How to Sew a Beanie Helmet Liner From a T-Shirt

person wearing a red beanie helmet liner
Mollie Johanson
Project Overview
  • Total Time: 1 hr
  • Skill Level: Intermediate
  • Estimated Cost: $10

Why buy a helmet liner when you can make one out of a T-shirt? This beanie-style cap protects your head and hair under a motorcycle helmet, bike helmet, or hard hat. It also can be an extra layer under another hat. Plus, you can even wear it on its own. By using a T-shirt, you can make this beanie in a flash. The project should take intermediate sewers about an hour to complete. And you don't even need a serger because the T-shirt creates the finished hem of the hat. Plus, with a few simple adjustments, it's easy to make this hat in any size you need.


Instead of a T-shirt, you can use other knit fabric. But you will need to do a bit more finishing for the hem.

What You'll Need

Equipment / Tools

  • Tape measure
  • Rotary cutting tools
  • Pins
  • Sewing machine
  • Paper plate (or another 9 1/4-inch circle template)


  • T-shirt
  • Matching thread


  1. Measure and Cut the T-Shirt

    First, measure the head of the person who will wear the beanie. Measure around from the forehead to the top of the neck. Add 1/2 inch to the measurement. This average-size hat starts with a 24-inch measurement.

    Cut a piece 8 inches wide and the length of the head measurement from the bottom of the T-shirt, so the hem is the bottom of the long edge. The easiest way to do this is to lay the shirt flat, cutting the piece on the fold to half the head measurement. 

    Knit fabrics, especially pre-washed T-shirts, often have a little twist. Don't worry if you find this in the shirt you're using, as it won't affect the hat.

    measuring T-shirt for beanie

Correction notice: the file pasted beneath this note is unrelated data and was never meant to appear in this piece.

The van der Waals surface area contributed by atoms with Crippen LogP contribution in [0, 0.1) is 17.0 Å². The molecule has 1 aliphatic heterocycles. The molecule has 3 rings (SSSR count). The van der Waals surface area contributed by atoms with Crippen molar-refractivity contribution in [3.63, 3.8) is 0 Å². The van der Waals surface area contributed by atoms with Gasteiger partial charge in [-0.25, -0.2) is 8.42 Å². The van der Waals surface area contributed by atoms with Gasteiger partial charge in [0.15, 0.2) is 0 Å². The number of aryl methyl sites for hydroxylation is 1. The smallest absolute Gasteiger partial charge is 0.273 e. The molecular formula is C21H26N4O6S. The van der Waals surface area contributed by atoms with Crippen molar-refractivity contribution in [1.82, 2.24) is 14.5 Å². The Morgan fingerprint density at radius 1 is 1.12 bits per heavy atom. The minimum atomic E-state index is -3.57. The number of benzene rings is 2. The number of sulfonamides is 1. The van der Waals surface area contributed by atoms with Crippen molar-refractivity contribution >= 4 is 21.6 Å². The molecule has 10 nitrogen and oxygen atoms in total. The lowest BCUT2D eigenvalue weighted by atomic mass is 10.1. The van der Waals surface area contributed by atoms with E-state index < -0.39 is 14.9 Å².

The Spruce / Mollie Johanson
  2. Sew the First Seam

    Sew the rectangle into a tube with a French seam for added strength. To do this, fold the rectangle, matching the short edges with the wrong sides together. Pin the fabric, and sew along the short edge with a scant 1/4-inch seam allowance.

    sewing rectangle into a tube
    The Spruce / Mollie Johanson
  3. Finish the Back Seam of the Hat

    Turn the tube wrong side out. Pin and sew the seam again with a 1/4-inch seam allowance (or slightly larger if needed to encompass the first seam). If possible, verify that the tube fits the wearer's head at this point. Then, lay the tube flat with the seam centered. 

    finishing the back seam
    The Spruce / Mollie Johanson
  4. Mark and Cut the Shaping

    Fold a large paper plate in quarters. You can also use a paper circle template from a dinner plate that's at least 9 inches in diameter.

    Use the folded plate to cut curves on each side of the top of the tube.

    cutting the curves
    The Spruce / Mollie Johanson
  5. Sew the Curved Top of the Helmet Liner

    Pin the curves and top edge. Sew the top of the hat together with a 1/4-inch seam allowance. Back stitch at the beginning and end, making sure the sewing reaches the edges of the folded sides.

    Turn the hat right side out, and try it on.

    Sew the Curves on the Hat
    The Spruce / Mollie Johanson

T-Shirt Beanie Tips and Ideas

  • Instead of a close-fit helmet liner, make this into a slouchy beanie by cutting the initial rectangle to 10 inches tall or more.
  • For a snugger fit, use a larger circle template. 
  • All-over print T-shirts make great caps with lots of decoration.
  • For a warmer helmet liner, make this out of anti-pill fleece and hem the bottom.
DIY T-shirt beanie
The Spruce / Mollie Johanson